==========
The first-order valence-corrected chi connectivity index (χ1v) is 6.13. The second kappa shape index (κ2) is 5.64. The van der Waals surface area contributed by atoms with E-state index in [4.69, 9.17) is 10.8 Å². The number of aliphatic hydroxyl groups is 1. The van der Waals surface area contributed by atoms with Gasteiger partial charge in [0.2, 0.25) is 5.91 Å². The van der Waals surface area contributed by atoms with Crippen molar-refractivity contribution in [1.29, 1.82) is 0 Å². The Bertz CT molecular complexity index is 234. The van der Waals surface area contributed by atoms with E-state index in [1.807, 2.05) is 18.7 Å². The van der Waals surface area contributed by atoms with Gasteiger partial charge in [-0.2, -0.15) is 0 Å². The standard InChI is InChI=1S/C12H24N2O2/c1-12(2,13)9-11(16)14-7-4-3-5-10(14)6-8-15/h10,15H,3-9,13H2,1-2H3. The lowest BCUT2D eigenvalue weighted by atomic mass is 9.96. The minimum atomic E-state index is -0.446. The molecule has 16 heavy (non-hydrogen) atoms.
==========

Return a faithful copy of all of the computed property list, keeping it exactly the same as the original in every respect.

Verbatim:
The first-order valence-corrected chi connectivity index (χ1v) is 6.13. The second kappa shape index (κ2) is 5.64. The van der Waals surface area contributed by atoms with E-state index in [4.69, 9.17) is 10.8 Å². The number of aliphatic hydroxyl groups is 1. The van der Waals surface area contributed by atoms with Gasteiger partial charge in [0.2, 0.25) is 5.91 Å². The van der Waals surface area contributed by atoms with Crippen molar-refractivity contribution in [1.29, 1.82) is 0 Å². The Bertz CT molecular complexity index is 234. The van der Waals surface area contributed by atoms with E-state index in [1.807, 2.05) is 18.7 Å². The van der Waals surface area contributed by atoms with Gasteiger partial charge in [-0.2, -0.15) is 0 Å². The standard InChI is InChI=1S/C12H24N2O2/c1-12(2,13)9-11(16)14-7-4-3-5-10(14)6-8-15/h10,15H,3-9,13H2,1-2H3. The lowest BCUT2D eigenvalue weighted by atomic mass is 9.96. The minimum atomic E-state index is -0.446. The molecule has 16 heavy (non-hydrogen) atoms.